St. Louis County: Pair of hearings on July 18 & 22
Property values are rising across St. Louis County. That’s a double-edged sword. On the plus side, the hikes can mean a better price at home sale time. On the downside, it can mean a substantial increase in real estate taxes.
“We have an analysis performed in March, based on very preliminary numbers,” said Sara Siegel, external affairs manager with the St. Louis County Assessor’s Office. “That analysis showed that compared with 2017, the typical property has gone up in value by approximately 15 percent in the county.”
Taxpayers can soften the tax bill blow by signing up to pay their taxes in quarterly installments. Taxpayers can enroll in the quarterly installment program by contacting the county office of the Collector of Revenue: 314-615-5500.
The St. Louis County Assessor’s Office reports that all appointment times for informal conferences are now booked up.
If residents were unable to schedule an informal conference, they can still appeal their valuation to the St. Louis County Board of Equalization. The deadline for filing is Monday, July 8.
For detailed information on how to appeal property values, visit: stlouisco.com/Your-Government/Revenue/Revenue-Brochures. Another option is to call the board of equalization at 314-615-7195.
Siegel said the appeals process is straightforward and most homeowners can handle their appeals without hiring a third party.
Most important for determining value is a recent appraisal, Siegel added. Other useful information includes photographs of the inside and outside of a home, especially if an owner thinks the assessor’s office property description is wrong.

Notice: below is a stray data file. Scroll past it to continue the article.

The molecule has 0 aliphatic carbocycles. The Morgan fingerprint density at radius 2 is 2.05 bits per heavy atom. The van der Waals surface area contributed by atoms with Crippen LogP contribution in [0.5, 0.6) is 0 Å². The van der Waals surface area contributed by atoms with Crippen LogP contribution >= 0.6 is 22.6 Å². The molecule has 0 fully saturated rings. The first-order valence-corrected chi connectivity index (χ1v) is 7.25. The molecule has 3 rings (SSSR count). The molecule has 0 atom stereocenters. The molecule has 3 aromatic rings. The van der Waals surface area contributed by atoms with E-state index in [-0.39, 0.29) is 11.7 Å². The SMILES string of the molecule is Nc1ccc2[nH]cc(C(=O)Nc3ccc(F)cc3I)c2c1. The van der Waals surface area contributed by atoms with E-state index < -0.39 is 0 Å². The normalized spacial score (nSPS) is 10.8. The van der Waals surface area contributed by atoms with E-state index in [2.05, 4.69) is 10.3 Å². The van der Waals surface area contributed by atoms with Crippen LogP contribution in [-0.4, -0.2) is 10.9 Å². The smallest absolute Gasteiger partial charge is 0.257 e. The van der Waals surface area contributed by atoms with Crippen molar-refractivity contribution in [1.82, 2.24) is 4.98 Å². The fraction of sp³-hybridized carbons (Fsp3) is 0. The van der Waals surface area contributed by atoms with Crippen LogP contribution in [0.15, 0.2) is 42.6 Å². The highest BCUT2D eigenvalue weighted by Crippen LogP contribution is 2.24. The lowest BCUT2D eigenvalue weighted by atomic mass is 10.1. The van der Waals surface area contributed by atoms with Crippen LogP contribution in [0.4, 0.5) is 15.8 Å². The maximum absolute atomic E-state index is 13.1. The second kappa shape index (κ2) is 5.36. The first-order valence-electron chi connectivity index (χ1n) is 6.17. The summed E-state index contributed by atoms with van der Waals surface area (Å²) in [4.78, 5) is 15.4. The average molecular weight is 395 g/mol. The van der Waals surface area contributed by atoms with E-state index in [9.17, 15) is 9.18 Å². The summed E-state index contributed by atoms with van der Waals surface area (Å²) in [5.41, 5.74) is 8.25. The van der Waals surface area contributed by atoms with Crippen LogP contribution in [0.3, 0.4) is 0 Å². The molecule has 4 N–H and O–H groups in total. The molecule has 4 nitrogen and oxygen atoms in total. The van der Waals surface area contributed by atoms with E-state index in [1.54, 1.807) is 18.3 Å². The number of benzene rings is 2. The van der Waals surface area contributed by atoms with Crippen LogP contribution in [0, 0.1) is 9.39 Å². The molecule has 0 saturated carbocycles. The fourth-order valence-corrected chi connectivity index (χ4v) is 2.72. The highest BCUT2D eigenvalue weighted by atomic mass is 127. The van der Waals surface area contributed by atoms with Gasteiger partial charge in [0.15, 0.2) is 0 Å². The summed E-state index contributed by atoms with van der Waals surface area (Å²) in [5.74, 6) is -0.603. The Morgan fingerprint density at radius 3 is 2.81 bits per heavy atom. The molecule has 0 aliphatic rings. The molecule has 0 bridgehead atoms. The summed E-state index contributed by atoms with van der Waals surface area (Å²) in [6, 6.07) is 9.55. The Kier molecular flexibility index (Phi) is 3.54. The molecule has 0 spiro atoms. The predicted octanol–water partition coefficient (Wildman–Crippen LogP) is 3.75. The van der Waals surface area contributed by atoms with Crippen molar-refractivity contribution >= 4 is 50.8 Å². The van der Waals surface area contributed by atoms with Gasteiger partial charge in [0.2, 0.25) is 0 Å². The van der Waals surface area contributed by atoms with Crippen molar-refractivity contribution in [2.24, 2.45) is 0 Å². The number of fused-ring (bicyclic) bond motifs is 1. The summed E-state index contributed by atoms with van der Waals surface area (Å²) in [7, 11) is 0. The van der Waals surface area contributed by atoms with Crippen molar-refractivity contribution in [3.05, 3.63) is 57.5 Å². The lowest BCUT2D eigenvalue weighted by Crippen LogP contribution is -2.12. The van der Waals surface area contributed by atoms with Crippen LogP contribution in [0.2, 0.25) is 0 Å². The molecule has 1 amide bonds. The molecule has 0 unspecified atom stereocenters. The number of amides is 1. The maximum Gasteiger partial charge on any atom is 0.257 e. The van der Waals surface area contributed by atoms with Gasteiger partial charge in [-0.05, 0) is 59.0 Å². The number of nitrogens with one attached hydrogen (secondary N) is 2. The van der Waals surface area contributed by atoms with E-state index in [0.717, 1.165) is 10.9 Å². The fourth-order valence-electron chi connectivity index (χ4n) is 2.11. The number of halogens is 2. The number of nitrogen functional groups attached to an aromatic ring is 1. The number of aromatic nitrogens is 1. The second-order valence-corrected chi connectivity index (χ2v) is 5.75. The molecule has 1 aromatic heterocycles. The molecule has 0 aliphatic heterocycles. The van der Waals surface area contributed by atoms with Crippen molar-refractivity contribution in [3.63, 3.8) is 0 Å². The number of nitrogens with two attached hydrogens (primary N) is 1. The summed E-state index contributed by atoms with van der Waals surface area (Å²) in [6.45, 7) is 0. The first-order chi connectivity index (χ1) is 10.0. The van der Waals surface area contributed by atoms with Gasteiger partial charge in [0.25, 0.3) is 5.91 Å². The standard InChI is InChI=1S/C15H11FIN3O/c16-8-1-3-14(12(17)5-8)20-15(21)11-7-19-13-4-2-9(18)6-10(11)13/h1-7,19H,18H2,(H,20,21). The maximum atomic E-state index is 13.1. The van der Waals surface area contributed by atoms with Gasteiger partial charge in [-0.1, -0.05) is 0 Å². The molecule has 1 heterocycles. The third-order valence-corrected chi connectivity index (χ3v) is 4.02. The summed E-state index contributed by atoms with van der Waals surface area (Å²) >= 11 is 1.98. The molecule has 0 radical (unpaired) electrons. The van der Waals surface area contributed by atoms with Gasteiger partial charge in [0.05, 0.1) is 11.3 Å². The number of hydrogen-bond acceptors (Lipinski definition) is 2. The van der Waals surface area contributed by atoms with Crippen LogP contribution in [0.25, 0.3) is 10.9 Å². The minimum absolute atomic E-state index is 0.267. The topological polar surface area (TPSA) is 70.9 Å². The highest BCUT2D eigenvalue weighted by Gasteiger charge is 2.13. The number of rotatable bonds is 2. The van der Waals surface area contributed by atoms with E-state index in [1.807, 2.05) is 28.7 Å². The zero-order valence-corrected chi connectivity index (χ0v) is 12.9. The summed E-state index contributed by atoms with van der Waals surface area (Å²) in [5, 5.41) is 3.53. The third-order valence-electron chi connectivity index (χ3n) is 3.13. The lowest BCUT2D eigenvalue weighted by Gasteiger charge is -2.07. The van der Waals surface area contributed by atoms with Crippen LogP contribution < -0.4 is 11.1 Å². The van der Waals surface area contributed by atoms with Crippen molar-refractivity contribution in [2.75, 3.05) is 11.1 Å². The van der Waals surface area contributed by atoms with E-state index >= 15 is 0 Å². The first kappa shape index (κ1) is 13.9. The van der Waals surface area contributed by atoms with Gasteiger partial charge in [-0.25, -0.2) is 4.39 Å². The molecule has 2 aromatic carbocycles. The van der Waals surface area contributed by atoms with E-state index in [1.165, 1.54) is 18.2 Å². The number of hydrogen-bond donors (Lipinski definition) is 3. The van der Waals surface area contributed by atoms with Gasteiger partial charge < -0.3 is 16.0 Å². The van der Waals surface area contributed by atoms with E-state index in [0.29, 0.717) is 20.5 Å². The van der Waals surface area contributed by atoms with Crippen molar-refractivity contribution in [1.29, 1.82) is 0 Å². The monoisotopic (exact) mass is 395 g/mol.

The board of equalization will be holding hearings in two locations:
• North: July 5 to July 18, 715 Northwest Plaza Drive in St. Ann.
• South: July 22 to Aug. 16, 9059 Watson Road in the Crestwood Square shopping center.
City Of St. Louis: Informal hearings until June 21
The City of St. Louis Assessor’s Office in May completed its 2019 reassessment of residential city properties.
“Residential property values in the city have increased about 12 percent on average since our last assessment in 2017,” said St. Louis Assessor Michael Dauphin. “That means for most homeowners, if you were to sell your home today, it would be worth more than it was two years ago. Commercial properties saw an increase of about 4 percent on average.”
The city is tasked with determining the values of more than 140,000 real estate parcels. “We are committed to making sure each parcel is valued in line with the market,” Dauphin said.
The Assessor’s Office uses a mass appraisal system to value real estate and then compares the results with recent real estate sales.
State law requires assessors to notify all property owners of any increase in property values, and also an estimate of the taxes that will result from the change in assessed value.
“We strive to get all values right; if you do not agree with the value placed on your property you have the right to appeal,” Dauphin said.
For more information visit www.stlouis-mo.gov and search “Property Assessment Appeals.”
The Appeals Process
The assessor’s office holds informal hearings until June 21, 2019. Meetings are scheduled with owners or their authorized representative by appointment only.
Call and schedule an appointment for an informal hearing at 314-589-6581 for residential appeals; 314-589-6586 for commercial property appeals.
Calls will only be answered between 8 a.m. and 5 p.m. Monday through Friday.
Information to bring along to the meeting at the assessor’s office include:
• A recent sales contract
• An appraisal performed by a licensed real estate appraiser
• Sales of comparable properties
• Photographs of any defects
• Income and expense information (if applicable).